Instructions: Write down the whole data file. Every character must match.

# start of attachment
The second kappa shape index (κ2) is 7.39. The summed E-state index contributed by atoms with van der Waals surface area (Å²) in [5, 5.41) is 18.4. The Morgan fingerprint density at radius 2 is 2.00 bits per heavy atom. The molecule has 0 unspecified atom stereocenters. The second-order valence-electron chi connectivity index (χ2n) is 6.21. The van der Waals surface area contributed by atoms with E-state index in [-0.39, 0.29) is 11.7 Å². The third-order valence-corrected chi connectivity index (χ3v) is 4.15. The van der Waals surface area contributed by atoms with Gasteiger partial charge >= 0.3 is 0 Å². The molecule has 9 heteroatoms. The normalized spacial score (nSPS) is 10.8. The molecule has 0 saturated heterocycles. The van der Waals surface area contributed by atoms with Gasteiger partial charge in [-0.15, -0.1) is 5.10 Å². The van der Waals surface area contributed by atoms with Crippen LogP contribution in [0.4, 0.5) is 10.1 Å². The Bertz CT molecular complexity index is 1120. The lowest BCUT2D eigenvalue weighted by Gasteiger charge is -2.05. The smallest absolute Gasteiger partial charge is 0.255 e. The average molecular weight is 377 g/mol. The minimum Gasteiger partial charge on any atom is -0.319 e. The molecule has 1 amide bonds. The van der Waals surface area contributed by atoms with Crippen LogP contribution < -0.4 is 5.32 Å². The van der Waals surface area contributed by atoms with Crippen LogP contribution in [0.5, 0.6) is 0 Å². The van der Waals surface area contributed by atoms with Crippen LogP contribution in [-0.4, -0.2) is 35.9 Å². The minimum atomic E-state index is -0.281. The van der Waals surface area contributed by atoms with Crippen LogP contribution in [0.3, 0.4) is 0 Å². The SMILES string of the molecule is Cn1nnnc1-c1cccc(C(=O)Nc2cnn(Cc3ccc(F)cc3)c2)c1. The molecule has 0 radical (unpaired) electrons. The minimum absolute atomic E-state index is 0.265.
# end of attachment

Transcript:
The second kappa shape index (κ2) is 7.39. The summed E-state index contributed by atoms with van der Waals surface area (Å²) in [5, 5.41) is 18.4. The Morgan fingerprint density at radius 2 is 2.00 bits per heavy atom. The molecule has 0 unspecified atom stereocenters. The second-order valence-electron chi connectivity index (χ2n) is 6.21. The van der Waals surface area contributed by atoms with E-state index in [-0.39, 0.29) is 11.7 Å². The third-order valence-corrected chi connectivity index (χ3v) is 4.15. The van der Waals surface area contributed by atoms with Gasteiger partial charge >= 0.3 is 0 Å². The molecule has 9 heteroatoms. The normalized spacial score (nSPS) is 10.8. The molecule has 0 saturated heterocycles. The van der Waals surface area contributed by atoms with Gasteiger partial charge in [-0.15, -0.1) is 5.10 Å². The van der Waals surface area contributed by atoms with Crippen LogP contribution in [0.4, 0.5) is 10.1 Å². The Bertz CT molecular complexity index is 1120. The lowest BCUT2D eigenvalue weighted by Gasteiger charge is -2.05. The smallest absolute Gasteiger partial charge is 0.255 e. The average molecular weight is 377 g/mol. The minimum Gasteiger partial charge on any atom is -0.319 e. The molecule has 1 amide bonds. The van der Waals surface area contributed by atoms with Crippen LogP contribution < -0.4 is 5.32 Å². The van der Waals surface area contributed by atoms with Crippen LogP contribution in [0.5, 0.6) is 0 Å². The van der Waals surface area contributed by atoms with Crippen LogP contribution in [-0.4, -0.2) is 35.9 Å². The minimum atomic E-state index is -0.281. The van der Waals surface area contributed by atoms with Crippen LogP contribution in [0.3, 0.4) is 0 Å². The SMILES string of the molecule is Cn1nnnc1-c1cccc(C(=O)Nc2cnn(Cc3ccc(F)cc3)c2)c1. The molecule has 0 radical (unpaired) electrons. The minimum absolute atomic E-state index is 0.265.